PRIMARY DOCUMENT

Letter from Robert E. Lee to Ethelbert Barksdale (February 18, 1865)

SUMMARY

In this letter to the Mississippi congressman Ethelbert Barksdale, dated February 18, 1865, the Confederate general Robert E. Lee discusses whether African Americans should be used as soldiers.

FULL TEXT

Headquarters C.S. Armies,

18th February, 1865

Hon. E. Barksdale,

House of Representatives, Richmond:

Sir,—I have the honor to acknowledge the receipt of your letter of the 12th instant, with reference to the employment of negroes as soldiers. I think the measure not only expedient, but necessary. The enemy will certainly use them against us if he can get possession of them, and as his present numerical superiority will enable him to penetrate many parts of the country, I cannot see the wisdom of the policy of holding them to await his arrival, when we may, by timely action and judicious management, use them to arrest his progress. I do not think that our white population can supply the necessities of a long war without overtaxing its capacity and imposing great suffering upon our people; and I believe we should provide resources for a protracted struggle, not merely for a battle or campaign.

In answer to your second question, I can only say that, in my opinion, the negro, under proper circumstances, will make an efficient soldier. I think we could do as well with him as the enemy, and he attaches great importance to his assistance. Under good officers and good instructions, I do not see why they should not become soldiers. They possess all the physical qualifications and their habits of obedience constitute a good foundation for discipline. They furnish a more promising material than many armies of which we read in history, which owed their efficiency to discipline alone. I think those who are employed should be freed. It would be neither just nor wise, in my opinion, to require them to serve as slaves. The best course to pursue, it seems to me, would be to call for such as one willing to come with the consent of their owners. An impressment or draft would not be likely to bring out the best class, and the use of coercion would make the measure distasteful to them and to their owners.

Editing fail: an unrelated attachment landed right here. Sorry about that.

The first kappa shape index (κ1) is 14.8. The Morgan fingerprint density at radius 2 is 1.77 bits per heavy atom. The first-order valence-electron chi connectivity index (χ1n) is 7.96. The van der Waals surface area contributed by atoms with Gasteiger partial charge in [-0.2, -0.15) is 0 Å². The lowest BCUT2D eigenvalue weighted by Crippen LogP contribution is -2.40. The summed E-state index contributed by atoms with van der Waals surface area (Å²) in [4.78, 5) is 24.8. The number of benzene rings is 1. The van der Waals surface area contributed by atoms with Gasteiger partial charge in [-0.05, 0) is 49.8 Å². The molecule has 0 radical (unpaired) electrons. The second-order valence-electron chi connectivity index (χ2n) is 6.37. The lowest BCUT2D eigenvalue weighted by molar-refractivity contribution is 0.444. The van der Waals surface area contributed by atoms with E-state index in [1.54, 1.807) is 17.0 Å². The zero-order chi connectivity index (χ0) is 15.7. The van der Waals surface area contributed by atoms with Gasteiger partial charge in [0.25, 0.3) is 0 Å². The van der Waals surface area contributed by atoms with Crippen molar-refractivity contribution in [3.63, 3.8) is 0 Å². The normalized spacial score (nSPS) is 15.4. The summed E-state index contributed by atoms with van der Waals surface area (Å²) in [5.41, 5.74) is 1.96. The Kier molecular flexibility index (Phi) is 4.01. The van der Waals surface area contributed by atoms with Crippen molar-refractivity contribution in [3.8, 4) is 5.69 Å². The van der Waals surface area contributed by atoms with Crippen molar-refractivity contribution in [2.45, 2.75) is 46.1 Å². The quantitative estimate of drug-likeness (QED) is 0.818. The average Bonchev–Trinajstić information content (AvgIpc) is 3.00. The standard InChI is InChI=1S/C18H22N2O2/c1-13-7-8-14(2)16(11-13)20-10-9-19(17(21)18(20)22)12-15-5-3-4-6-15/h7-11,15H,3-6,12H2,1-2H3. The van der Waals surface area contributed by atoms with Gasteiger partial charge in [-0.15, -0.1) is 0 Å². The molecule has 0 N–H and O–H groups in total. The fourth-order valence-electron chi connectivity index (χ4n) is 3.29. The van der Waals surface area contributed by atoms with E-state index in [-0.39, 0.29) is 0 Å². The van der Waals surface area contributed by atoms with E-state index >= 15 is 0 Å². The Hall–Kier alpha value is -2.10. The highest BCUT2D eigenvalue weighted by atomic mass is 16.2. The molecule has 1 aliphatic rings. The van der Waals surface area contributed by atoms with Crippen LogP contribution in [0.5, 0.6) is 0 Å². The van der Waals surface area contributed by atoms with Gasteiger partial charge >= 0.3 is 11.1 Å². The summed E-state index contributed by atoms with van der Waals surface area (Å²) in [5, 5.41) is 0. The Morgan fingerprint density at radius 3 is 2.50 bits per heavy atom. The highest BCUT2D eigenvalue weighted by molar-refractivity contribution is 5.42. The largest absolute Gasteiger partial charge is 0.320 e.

I have no doubt that if Congress would authorize their reception into service, and would empower the President to call upon individuals or States for such as they are willing to contribute, with the condition of emancipation to all enrolled, a sufficient number would be forthcoming to enable us to try the experiment. If it proved successful most of the objections to the measure would disappear, and if individuals still remained unwilling to send their negroes to the army the force of public opinion in the states would soon bring about such legislation as would remove all obstacles. I think the matter should be left as far as possible to the people and to the States, which alone can legislate as the necessities of this particular service may require. As to the mode of organizing them, it should be left as free from restraint as possible. Experience will suggest the best course, and it would be inexpedient to trammel the subject with provisions that might, in the end, prevent the adoption of reforms suggested by actual trial

With great respect, your ob’t serv’t,

R. E. Lee, General

FURTHER READING

Letter from Robert E. Lee to Charles Carter Lee (January 4, 1831) Letter from Robert E. Lee to Charles Carter Lee (September 28, 1832) Letter from Robert E. Lee to Charles Carter Lee (February 24, 1835) Letter from Robert E. Lee to Hill Carter (January 25, 1840) Letter from Robert E. Lee to Mary Randolph Custis Lee (April 18, 1841) Letter from Robert E. Lee to Mary Randolph Custis Lee (December 27, 1856) “Some Facts That Should Come to Light,” New-York Tribune (June 4, 1859) Col. R. E. Lee’s Report (October 19, 1859) Letter from Robert E. Lee to Henry Lee (December 6, 1859) Letter from Robert E. Lee to Mary Randolph Custis Lee (November 11, 1863) Letter from Robert E. Lee to Mary Randolph Custis Lee (January 24, 1864) Letter from Robert E. Lee to Jefferson Davis (September 2, 1864) Letter from Robert E. Lee to Ulysses S. Grant (October 3, 1864) Letter from Howell Cobb to James A. Seddon (January 8, 1865) [future url="PS_LeeTestimony1866"]Robert E. Lee’s Testimony before Congress (February 17, 1866) Memoranda of Conversations with General Robert E. Lee by William Allan (1868, 870) Memoranda of Conversations with General Robert E. Lee by William Preston Johnston 1868, 1870) Letter from Robert E. Lee to Edward Lee Childe (January 16, 1868) Letter from Robert E. Lee to Robert E. Lee Jr. (March 12, 1868) Letter from Robert E. Lee to Captain Wagner (May 4, 1868) Statement by Francis Preston Blair (April 14, 1871) “General Lee’s Views on Enlisting the Negroes,” Century Magazine (August 1888) Letter from Robert E. Lee to Mary Anna Randolph Custis Lee (December 25, 1861)

CITE THIS ENTRY
APA Citation:
Lee, Robert. Letter from Robert E. Lee to Ethelbert Barksdale (February 18, 1865). (2020, December 07). In Encyclopedia Virginia. https://encyclopediavirginia.org/entries/letter-from-robert-e-lee-to-ethelbert-barksdale-february-18-1865.
MLA Citation:
Lee, Robert. "Letter from Robert E. Lee to Ethelbert Barksdale (February 18, 1865)" Encyclopedia Virginia. Virginia Humanities, (07 Dec. 2020). Web. 27 Nov. 2021
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